One problem is that they tend to get pigeonholed. And one of the most offensive things I’ve heard is that just because these athletes have these salaries, they should shut up and play football, or shut up and play basketball.
To me, that’s offensive. To say that this person doesn’t have as much right to speak up or to get involved as anyone else. So I’m really supportive of the idea of these guys being bigger than basketball.
M: You made a comment right after Donald Trump was elected president. You said, “We have just thrown a good part of our population under the bus, and I have problems with thinking that this is where we are as a country.” What reaction did you get from that?
SVG: I got some people who, you know, were happy that I had spoken up and some who weren’t. Same thing if you write a column.
M: But a columnist is hired to opine on those things.
SVG: Correct. I get that. Look, I’m lucky in that I have an owner who allows me to do it. But as a citizen, away from the job, I think if you feel strongly about something, our country is built on you having a responsibility to speak up. …
When you see things and you feel strongly about ’em and you don’t speak out, I think that’s a problem. So for somebody like me, I know people disagree with me — I’ve gotten the comments — but when I see it and I feel strongly about it, I feel like I’ve got an obligation to say something. I am someone who has a platform.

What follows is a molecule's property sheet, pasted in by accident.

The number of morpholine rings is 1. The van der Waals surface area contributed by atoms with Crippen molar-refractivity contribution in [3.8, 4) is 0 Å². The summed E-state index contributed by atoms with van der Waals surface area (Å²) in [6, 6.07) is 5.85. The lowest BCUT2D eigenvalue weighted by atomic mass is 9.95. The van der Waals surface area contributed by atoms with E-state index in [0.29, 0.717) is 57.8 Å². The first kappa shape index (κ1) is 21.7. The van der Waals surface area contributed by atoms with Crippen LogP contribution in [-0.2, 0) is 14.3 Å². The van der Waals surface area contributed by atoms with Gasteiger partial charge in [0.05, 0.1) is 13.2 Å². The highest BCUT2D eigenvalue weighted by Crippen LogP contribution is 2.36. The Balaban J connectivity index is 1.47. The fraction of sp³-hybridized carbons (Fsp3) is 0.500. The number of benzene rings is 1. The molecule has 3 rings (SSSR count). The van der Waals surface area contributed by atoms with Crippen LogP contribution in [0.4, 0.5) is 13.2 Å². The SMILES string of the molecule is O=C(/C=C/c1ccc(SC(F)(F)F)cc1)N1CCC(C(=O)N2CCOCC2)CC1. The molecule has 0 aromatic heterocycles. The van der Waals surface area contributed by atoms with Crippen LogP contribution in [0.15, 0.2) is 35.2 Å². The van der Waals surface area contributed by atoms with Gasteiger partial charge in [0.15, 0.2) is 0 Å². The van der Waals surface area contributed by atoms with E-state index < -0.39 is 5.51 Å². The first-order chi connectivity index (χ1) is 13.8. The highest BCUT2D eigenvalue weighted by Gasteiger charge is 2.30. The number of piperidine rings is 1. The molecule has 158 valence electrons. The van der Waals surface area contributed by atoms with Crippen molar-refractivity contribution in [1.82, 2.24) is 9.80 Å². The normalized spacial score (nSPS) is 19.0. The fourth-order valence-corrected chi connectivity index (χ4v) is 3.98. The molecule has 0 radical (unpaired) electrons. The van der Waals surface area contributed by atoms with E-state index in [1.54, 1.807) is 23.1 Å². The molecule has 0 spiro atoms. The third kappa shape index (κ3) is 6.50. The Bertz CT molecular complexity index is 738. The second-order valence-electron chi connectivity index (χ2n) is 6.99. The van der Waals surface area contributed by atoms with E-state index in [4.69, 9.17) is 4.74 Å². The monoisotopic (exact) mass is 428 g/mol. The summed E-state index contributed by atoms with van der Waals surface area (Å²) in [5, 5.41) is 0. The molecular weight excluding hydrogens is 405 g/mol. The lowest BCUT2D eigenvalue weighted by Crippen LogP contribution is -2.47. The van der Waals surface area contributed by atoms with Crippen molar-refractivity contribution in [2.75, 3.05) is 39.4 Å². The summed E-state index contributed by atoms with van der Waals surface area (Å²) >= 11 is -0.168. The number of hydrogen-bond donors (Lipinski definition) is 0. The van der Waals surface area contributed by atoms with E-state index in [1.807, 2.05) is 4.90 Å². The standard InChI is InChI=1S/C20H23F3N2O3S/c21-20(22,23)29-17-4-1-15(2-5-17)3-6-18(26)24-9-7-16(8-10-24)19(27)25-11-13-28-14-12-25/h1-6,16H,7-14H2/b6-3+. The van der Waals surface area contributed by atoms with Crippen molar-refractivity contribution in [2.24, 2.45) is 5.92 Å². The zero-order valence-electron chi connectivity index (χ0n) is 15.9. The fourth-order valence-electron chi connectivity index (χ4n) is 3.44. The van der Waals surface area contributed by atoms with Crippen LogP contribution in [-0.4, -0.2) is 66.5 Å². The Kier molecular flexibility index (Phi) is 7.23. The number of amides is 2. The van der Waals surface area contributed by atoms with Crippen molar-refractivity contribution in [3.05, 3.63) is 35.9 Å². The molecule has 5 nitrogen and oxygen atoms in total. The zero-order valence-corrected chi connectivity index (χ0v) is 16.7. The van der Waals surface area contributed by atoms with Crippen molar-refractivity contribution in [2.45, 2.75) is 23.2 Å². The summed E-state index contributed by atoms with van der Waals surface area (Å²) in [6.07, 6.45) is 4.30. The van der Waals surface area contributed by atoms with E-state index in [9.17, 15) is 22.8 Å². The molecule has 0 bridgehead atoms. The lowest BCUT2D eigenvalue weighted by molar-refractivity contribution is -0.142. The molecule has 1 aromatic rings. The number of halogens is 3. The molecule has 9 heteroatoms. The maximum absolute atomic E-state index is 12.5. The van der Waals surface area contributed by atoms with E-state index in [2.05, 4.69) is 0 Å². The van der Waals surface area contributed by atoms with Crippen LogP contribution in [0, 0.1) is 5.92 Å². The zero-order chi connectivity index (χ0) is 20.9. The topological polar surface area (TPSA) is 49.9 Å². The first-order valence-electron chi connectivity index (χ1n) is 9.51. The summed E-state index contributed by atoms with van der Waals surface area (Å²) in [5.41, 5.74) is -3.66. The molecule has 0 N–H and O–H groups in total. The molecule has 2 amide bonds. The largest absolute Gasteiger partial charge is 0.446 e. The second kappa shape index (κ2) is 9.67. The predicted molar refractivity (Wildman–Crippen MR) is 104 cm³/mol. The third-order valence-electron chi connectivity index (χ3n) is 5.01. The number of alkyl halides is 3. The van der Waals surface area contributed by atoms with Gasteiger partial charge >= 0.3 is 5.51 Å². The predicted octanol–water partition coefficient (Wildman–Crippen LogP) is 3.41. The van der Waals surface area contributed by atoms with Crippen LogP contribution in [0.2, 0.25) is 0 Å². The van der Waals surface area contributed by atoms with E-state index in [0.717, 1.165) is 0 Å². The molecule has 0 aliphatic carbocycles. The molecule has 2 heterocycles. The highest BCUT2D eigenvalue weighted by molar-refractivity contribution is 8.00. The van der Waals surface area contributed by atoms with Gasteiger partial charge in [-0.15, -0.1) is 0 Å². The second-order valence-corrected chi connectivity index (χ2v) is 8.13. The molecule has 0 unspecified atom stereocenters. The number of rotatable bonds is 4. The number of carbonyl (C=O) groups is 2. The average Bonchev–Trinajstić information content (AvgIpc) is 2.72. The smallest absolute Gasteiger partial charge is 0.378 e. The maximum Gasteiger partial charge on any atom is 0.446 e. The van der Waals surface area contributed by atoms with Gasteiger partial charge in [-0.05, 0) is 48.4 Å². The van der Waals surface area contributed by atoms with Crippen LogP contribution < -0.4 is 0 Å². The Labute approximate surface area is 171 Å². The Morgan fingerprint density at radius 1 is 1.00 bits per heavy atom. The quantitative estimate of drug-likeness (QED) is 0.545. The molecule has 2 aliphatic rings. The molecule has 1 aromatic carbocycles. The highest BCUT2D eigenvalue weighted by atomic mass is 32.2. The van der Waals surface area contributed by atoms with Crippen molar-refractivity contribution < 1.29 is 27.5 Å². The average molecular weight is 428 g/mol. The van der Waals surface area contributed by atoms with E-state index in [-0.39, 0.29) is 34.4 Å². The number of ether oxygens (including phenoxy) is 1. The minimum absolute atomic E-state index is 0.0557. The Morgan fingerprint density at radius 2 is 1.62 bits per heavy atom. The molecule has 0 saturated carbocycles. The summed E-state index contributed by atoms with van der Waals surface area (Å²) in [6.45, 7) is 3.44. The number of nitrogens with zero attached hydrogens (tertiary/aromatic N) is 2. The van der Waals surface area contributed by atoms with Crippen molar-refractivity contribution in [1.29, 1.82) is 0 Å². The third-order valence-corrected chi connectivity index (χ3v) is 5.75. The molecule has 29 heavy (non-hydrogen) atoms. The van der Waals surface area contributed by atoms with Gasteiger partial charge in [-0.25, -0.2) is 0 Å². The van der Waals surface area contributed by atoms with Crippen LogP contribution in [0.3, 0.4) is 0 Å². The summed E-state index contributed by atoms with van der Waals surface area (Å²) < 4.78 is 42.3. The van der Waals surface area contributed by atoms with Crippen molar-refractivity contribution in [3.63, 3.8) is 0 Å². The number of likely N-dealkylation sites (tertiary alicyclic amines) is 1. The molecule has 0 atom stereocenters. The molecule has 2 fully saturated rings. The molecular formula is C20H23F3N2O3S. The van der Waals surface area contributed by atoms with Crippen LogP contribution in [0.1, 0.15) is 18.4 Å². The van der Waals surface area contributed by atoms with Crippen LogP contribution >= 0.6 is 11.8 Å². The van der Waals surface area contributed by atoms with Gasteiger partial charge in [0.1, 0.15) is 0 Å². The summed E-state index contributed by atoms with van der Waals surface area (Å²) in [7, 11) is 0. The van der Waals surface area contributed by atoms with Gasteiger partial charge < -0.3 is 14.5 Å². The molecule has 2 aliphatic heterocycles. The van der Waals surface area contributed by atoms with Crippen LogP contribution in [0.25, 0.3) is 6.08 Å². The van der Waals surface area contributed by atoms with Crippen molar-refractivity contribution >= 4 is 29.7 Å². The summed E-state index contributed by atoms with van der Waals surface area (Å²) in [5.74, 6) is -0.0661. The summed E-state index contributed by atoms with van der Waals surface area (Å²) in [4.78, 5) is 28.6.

And I get that people resent that. I do. I get people who say, ‘Why does Stan Van Gundy’s opinion matter more than mine?’ Well, it doesn’t. But I have been given a platform, and I can speak for some people who won’t ever get a chance to speak.
M: So with the Trump comment, you’d say the same thing again?
SVG: No, I’ll tell you what I would change. I regret saying something to the effect of I don’t have any respect for anyone who voted for him. I regret that, because I do think there are people out there who are not racist, are not misogynists, are not xenophobic, who voted for Trump for other reasons. So I do regret that. I basically just threw anybody who cast a vote for Trump…
M: Under the bus?
SVG: I did. That part I reject. Now I would still say that it does sadden me that it’s not a big enough issue that whether you voted for the guy for economic reasons — you thought he could help the economy — or you just didn’t like the status quo —
M: Or you didn’t like the other candidate.